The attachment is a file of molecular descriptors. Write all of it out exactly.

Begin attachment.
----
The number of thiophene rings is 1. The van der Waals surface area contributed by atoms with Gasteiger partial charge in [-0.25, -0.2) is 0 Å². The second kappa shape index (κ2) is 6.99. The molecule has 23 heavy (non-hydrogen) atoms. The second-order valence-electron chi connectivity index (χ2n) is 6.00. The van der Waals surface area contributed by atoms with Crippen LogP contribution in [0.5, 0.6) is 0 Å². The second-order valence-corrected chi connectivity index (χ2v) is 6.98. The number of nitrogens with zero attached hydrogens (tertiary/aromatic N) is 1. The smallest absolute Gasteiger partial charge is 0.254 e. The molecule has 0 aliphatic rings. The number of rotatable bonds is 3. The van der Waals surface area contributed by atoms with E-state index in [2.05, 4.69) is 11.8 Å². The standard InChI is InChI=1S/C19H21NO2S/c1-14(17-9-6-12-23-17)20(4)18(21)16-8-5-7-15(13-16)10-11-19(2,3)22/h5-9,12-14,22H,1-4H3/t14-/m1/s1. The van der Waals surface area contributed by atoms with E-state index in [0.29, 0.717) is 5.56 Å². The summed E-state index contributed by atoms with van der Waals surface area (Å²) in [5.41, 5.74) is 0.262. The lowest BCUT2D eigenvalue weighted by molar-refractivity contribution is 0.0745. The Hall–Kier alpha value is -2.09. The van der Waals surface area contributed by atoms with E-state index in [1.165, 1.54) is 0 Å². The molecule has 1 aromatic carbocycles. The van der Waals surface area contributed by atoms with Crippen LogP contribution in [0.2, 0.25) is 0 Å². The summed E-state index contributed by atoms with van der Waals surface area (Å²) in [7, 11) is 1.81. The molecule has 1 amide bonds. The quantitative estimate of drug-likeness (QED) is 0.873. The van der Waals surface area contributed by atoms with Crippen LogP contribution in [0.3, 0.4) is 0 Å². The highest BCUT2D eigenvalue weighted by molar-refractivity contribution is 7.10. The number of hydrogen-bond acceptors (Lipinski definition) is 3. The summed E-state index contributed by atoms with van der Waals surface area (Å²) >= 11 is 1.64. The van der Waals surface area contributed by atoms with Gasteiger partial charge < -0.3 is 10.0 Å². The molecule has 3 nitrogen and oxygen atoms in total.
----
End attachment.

The number of thiophene rings is 1. The van der Waals surface area contributed by atoms with Gasteiger partial charge in [-0.25, -0.2) is 0 Å². The second kappa shape index (κ2) is 6.99. The molecule has 23 heavy (non-hydrogen) atoms. The second-order valence-electron chi connectivity index (χ2n) is 6.00. The van der Waals surface area contributed by atoms with Crippen LogP contribution in [0.5, 0.6) is 0 Å². The second-order valence-corrected chi connectivity index (χ2v) is 6.98. The number of nitrogens with zero attached hydrogens (tertiary/aromatic N) is 1. The smallest absolute Gasteiger partial charge is 0.254 e. The molecule has 0 aliphatic rings. The number of rotatable bonds is 3. The van der Waals surface area contributed by atoms with E-state index in [2.05, 4.69) is 11.8 Å². The standard InChI is InChI=1S/C19H21NO2S/c1-14(17-9-6-12-23-17)20(4)18(21)16-8-5-7-15(13-16)10-11-19(2,3)22/h5-9,12-14,22H,1-4H3/t14-/m1/s1. The van der Waals surface area contributed by atoms with E-state index in [0.29, 0.717) is 5.56 Å². The summed E-state index contributed by atoms with van der Waals surface area (Å²) in [5.41, 5.74) is 0.262. The lowest BCUT2D eigenvalue weighted by molar-refractivity contribution is 0.0745. The Hall–Kier alpha value is -2.09. The van der Waals surface area contributed by atoms with E-state index in [1.165, 1.54) is 0 Å². The molecule has 1 aromatic carbocycles. The van der Waals surface area contributed by atoms with Crippen LogP contribution in [0.2, 0.25) is 0 Å². The summed E-state index contributed by atoms with van der Waals surface area (Å²) in [7, 11) is 1.81. The molecule has 1 amide bonds. The quantitative estimate of drug-likeness (QED) is 0.873. The van der Waals surface area contributed by atoms with Crippen LogP contribution in [0.3, 0.4) is 0 Å². The highest BCUT2D eigenvalue weighted by molar-refractivity contribution is 7.10. The number of hydrogen-bond acceptors (Lipinski definition) is 3. The summed E-state index contributed by atoms with van der Waals surface area (Å²) >= 11 is 1.64. The van der Waals surface area contributed by atoms with Gasteiger partial charge < -0.3 is 10.0 Å². The molecule has 3 nitrogen and oxygen atoms in total.